“I’ll leave it up to you.” His hand felt warm against my forehead. Safe. “It’s your choice.”

I was half asleep already, sinking fast beneath the weight of the exhaustion that so often struck me after meltdowns. “My choice…”

He bent his head to mine again, and when he spoke it stirred my hair and sang within my ears above the restful rhythm of his heartbeat. “Always.”

Chapter 37

The king of the world sits in his hall, and hears of his people’s flight.

—Macpherson, “Carthon”

Rome

April 22, 1732

It proved to be a difficult decision, choosing what to wear to meet the king. She knew it was ridiculous, with all she had encountered and endured, that such a silly detail now should hold her all but paralyzed, yet in the days they’d been in Rome it had become a problem. Both her winter gowns from Paris were too warm for such a climate, where by afternoon the hotness of the sun even so early in the season kept most people shuttered in their rooms and houses, and the scents of sun-warmed stone and brick and plaster fought the drifting perfumes of the hanging flowers, and the carriage horses by midafternoon stood drowsy-eyed in harness in the shade cast by the ancient buildings of the many squares—called by the people here piazzas—that were set like little beads within a lacy web of narrow, twisting streets.

Their piazza had a fountain, and a very ancient structure called the Pantheon, or sometimes the Rotunda, built to honor all the gods that had been prayed to in the old Rome of the Caesars, with a dome that Mary marveled at, so perfectly constructed that it stood without the benefit of buttresses. It had become a church now and there was but one God honored there, but Mary felt the weight of all the old forgotten gods still pressing round her in the shadows when she entered in that building, where the daylight and the moonlight shone by turns from a great open circle at the very center of the dome. She had a good view of the massive pillars of its portico and front from the tall window of their room in the hotel, where she was wont to lean each morning and again at evening, simply listening to all the splendid sounds of Rome and drinking in the sights.

And she was at that window now when Effie called to her.

Frisque barked, and Mary shushed him, lest the other guests of their hotel complain about the noise. Frisque had been out of sorts since their arrival here, and Mary had at first blamed it upon the warmer weather, but she’d seen him pacing round the room at night as if in search of something, and she now believed it was because he had grown used to having Hugh close by, and missed him. As did she.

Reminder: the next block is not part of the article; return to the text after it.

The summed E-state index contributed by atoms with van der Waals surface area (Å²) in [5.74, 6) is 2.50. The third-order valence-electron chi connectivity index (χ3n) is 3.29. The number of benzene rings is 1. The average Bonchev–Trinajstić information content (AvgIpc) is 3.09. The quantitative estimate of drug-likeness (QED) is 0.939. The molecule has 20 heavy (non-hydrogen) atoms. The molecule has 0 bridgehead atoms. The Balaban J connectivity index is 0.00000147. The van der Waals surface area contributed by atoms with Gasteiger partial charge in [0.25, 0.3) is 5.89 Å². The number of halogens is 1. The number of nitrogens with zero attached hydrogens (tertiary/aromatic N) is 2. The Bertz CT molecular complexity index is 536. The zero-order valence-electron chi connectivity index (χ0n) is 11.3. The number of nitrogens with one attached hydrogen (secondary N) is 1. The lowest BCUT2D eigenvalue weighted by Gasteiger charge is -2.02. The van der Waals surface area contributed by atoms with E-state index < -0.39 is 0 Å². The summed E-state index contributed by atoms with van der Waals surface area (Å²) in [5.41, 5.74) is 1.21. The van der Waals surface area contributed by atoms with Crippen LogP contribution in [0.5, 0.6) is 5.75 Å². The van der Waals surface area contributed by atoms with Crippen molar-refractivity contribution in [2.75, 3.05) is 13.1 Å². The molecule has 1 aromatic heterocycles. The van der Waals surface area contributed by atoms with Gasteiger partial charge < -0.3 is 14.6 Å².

Since the name Symonds had so clearly been discovered at Marseilles, their names had changed again, with papers Hugh had drawn from a compartment in his gun case before burning all the others. She was back to being Mr. Thomson’s sister, with their surname being… Well, it hardly mattered, Mary thought, for it would surely change again.

“Come try your gown,” said Effie from the cool and airily high-ceilinged room they shared. The room that Hugh and Thomson had was over theirs, up one more pair of stairs, and while she often heard them walking round she rarely saw them but at meals. She found it hard, having grown used to sharing nearly all her hours with Hugh, to have him now so separate from her, and to see him only in the company of others where she could not draw him into conversation nor enjoy his calm companionship without another person intervening.

With a sigh she turned and went to Effie.

“Now,” the older woman said, “I’ve done my best with it, but I’m no seamstress.”

They had found the gown by sheer good fortune, having gone in search of a mantua maker and stumbled upon one not many streets distant who had been about to reuse parts of this one in making another. It was somewhat plainer than her Paris gowns—not a new robe volant but a simply cut bodice set over a closed skirt, and it had been torn at the seams in three places and missing its laces, but made of light silk in a pale frosted blue Mary found very calming.

A fine trade, she thought, for the plum-colored gown. And with Effie’s repairs and a length of new ivory silk ribbon to thread through the sides of the bodice across the plain stomacher, matching the trimmings of ivory lace showing around the low neckline and under the gathered sleeves from her fine linen chemise, Mary thought the effect very pretty.

“You’re sure you won’t come?” she asked Effie.

“I’ve seen the king often enough in my time. And who else would look after this bundle of mischief?” She nodded to Frisque. “He would ruin the room if ye left him alone in it. There now, that’s done. Not too tight at the elbows? Good. Then all ye need is your cap. Here, I’ve finished that too.”

She had crafted a new cap from one of her own, adding small bows she’d fashioned from scraps of silk ribbon that matched the frost blue of the gown.

Mary, keeping her head still while Effie adjusted the pins through the lace of the cap, felt a twinge of uncertainty. “What is he like, the king?”

Effie appeared to be sorting through words to describe him and settled on: “Kind.”

It wasn’t what Mary expected, but it eased her worries a little since she hoped to ask his assistance in finding her father. She’d thought, when they’d first arrived, she might just find him—that he would be easy to locate, but Rome was a crowded place, and while they’d waited for King James to make his reply to the letter that Thomson had sent to acquaint him with their arrival, she had not been at liberty to ask around in her own name, to learn where her father might lodge.

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